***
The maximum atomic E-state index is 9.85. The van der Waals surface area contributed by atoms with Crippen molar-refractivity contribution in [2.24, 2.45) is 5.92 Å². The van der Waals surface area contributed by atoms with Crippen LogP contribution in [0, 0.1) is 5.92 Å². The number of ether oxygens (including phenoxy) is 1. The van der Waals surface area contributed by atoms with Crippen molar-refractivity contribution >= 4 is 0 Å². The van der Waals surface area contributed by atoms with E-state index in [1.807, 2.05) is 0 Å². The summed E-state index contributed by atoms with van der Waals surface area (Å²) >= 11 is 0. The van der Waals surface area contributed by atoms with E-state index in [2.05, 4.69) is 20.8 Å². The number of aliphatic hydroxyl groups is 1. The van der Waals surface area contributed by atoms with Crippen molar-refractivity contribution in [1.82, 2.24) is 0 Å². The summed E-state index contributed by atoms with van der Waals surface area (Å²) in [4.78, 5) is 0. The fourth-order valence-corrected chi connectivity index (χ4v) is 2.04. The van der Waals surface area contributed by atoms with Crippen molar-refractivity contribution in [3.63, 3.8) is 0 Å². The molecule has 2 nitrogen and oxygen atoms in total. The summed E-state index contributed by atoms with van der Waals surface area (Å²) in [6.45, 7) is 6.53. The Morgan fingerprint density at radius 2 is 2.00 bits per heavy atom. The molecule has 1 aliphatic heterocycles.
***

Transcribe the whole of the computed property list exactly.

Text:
The maximum atomic E-state index is 9.85. The van der Waals surface area contributed by atoms with Crippen molar-refractivity contribution in [2.24, 2.45) is 5.92 Å². The van der Waals surface area contributed by atoms with Crippen LogP contribution in [0, 0.1) is 5.92 Å². The number of ether oxygens (including phenoxy) is 1. The van der Waals surface area contributed by atoms with Crippen molar-refractivity contribution >= 4 is 0 Å². The van der Waals surface area contributed by atoms with E-state index in [1.807, 2.05) is 0 Å². The summed E-state index contributed by atoms with van der Waals surface area (Å²) >= 11 is 0. The van der Waals surface area contributed by atoms with E-state index in [2.05, 4.69) is 20.8 Å². The number of aliphatic hydroxyl groups is 1. The van der Waals surface area contributed by atoms with Crippen molar-refractivity contribution in [1.82, 2.24) is 0 Å². The summed E-state index contributed by atoms with van der Waals surface area (Å²) in [4.78, 5) is 0. The fourth-order valence-corrected chi connectivity index (χ4v) is 2.04. The van der Waals surface area contributed by atoms with Crippen molar-refractivity contribution in [3.63, 3.8) is 0 Å². The molecule has 2 nitrogen and oxygen atoms in total. The summed E-state index contributed by atoms with van der Waals surface area (Å²) in [6.45, 7) is 6.53. The Morgan fingerprint density at radius 2 is 2.00 bits per heavy atom. The molecule has 1 aliphatic heterocycles.